LOGAN — The Logan Fire Department may begin searching for a code enforcement officer who will work on a contractual basis if Logan City Council approves funding for the position at its meeting on Tuesday, Dec. 11.
Logan Fire Chief Brian Robertson said a new code enforcement officer would ensure buildings within the city meet guidelines established by the Ohio Department of Commerce, and also complete annual foster home and school inspections.
The Logan City Finance Committee recommended to council members that $10,000 be allocated to fund the position, with the belief that fees and citations will help make the position self-sustaining.
Members of Logan Town Center are in favor of the proposal, including Rick Webb and Jane McAdow, who recently attended a city council meeting in support of the measure.
“We personally, and as a group, support enforcement of the city codes, and the hiring of the enforcement officer,” McAdow said.
LTC, which is dedicated to revitalization of the downtown area, believes that such a position might help clearly enforce any future code ordinances that city council might enact in the future.
In October, LTC members met with Jeff Siegler, who is the director of revitalization for Heritage Ohio, which works with communities across the state to help revitalize their historic or traditional commercial properties.
Siegler said at the October LTC meeting that municipalities throughout the state and country are enacting new ordinances or enforcing existing ordinances centered on the registration of vacant buildings or properties.
“It’s called the Vacant Property Registry,” Siegler said. “If a building is standing empty, the property owner must sign this registry and pay an $800 [annual] fee. Upon signing the registry, the property owner agrees to maintain, lease or sell the property within a year, and if the property owner has not lived up to this agreement, he must sign again and the fee is at that point doubled.”
Siegler stated that such ordinances have been enacted in Painesville and Sandusky near Lake Erie. The purpose of the ordinance is to establish a program for identifying and registering vacant residential and commercial buildings; to determine the responsibilities of owners of vacant buildings and structures; and to speed the rehabilitation of the vacant buildings.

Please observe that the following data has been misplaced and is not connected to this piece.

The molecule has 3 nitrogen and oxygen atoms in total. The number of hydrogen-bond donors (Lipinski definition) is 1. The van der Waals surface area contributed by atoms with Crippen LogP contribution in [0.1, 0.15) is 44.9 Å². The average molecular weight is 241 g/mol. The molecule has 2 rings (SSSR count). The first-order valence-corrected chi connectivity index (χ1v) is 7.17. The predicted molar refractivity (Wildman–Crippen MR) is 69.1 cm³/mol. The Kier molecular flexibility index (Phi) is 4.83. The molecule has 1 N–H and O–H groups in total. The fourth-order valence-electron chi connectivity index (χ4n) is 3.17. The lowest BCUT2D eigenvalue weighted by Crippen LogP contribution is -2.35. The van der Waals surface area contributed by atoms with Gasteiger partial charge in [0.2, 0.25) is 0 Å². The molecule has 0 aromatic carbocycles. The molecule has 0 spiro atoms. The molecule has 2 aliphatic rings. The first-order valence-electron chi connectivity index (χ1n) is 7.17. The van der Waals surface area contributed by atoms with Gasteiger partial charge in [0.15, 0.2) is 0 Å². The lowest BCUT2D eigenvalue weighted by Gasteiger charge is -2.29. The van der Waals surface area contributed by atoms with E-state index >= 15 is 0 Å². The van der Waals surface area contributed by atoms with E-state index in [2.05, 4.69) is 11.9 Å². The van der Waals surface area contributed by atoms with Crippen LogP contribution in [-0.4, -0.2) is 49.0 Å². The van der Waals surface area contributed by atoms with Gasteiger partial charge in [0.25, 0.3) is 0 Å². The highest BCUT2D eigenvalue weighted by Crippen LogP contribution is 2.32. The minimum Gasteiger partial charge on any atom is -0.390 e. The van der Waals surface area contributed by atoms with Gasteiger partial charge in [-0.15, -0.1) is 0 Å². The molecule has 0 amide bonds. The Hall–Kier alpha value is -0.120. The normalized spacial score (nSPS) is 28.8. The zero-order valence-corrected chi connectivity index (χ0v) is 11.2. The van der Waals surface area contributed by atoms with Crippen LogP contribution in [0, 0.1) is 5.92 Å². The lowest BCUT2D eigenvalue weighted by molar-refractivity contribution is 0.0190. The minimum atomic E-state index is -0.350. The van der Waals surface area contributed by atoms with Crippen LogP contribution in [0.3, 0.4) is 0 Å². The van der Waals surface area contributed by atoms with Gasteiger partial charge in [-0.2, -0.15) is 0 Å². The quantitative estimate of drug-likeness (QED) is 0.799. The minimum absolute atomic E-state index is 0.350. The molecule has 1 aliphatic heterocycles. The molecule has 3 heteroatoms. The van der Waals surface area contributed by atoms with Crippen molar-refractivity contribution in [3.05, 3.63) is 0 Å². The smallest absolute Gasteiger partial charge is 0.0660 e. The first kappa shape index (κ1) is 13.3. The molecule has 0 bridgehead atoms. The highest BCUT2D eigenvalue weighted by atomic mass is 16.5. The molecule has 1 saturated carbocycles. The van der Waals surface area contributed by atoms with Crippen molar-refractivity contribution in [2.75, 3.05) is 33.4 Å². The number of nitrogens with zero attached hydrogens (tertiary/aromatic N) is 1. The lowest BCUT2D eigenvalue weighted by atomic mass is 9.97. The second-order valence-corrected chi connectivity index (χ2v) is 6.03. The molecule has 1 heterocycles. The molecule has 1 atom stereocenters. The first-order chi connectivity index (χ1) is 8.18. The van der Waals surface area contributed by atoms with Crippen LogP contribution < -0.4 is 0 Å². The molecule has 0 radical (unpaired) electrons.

Logan Mayor Martin Irvine is reportedly reviewing the ordinances in other communities where these have been in effect, but it’s too soon to tell if any recommendations will be made to Logan City Council.
Members of LTC have been advocating to Logan City Council in recent weeks, with the hope of gaining increased participation by council in LTC activities and projects.
“We would hope to have council’s continued participation with LTC to help us address some of these issues that have been plaguing downtown for a long time,” said LTC member Dennis Heebink at a council meeting last month.
“That isn’t to say we don’t have a lot of good things going on,” he added, noting that In the Zone recently opened on Main Street, the Hocking Hills Banking Center opened in late 2011, and the new building located at the corner of Main and Mulberry Street which will be the future home of the Logan-Hocking Chamber of Commerce is scheduled to open in December.
“We’ve got a lot of other issues to address in downtown,” Heebink noted. “Logan Town Center is very anxious to work with city council to start making some meaningful progress, particularly in the area of redevelopment of some of the buildings and economic development to create jobs in downtown businesses.”
Earlier this year, LTC struggled to receive the support of council members when they proposed a historic zoning overlay district which would have worked in conjunction with the historic designation which placed Downtown Logan on the National Registry of Historic Places in June 2010.
The proposal for the historic zoning overlay district was first made in February and included a provision which would establish a design review board that would guide property owners in learning about the features that best fit their building based on the year it was originally constructed. The board would offer assistance to owners who were considering construction, without mandating owners what changes to make.
At the time, council members insisted on having the support of downtown businesses and property owners before making any sweeping changes.
Ultimately, the proposal was never enacted.
LTC member Rick Webb said on Wednesday evening, though, that the cost of not doing anything to help the downtown would hurt the overall community in the grand scheme of things, because businesses looking to move into the area want to see a thriving, vibrant downtown area.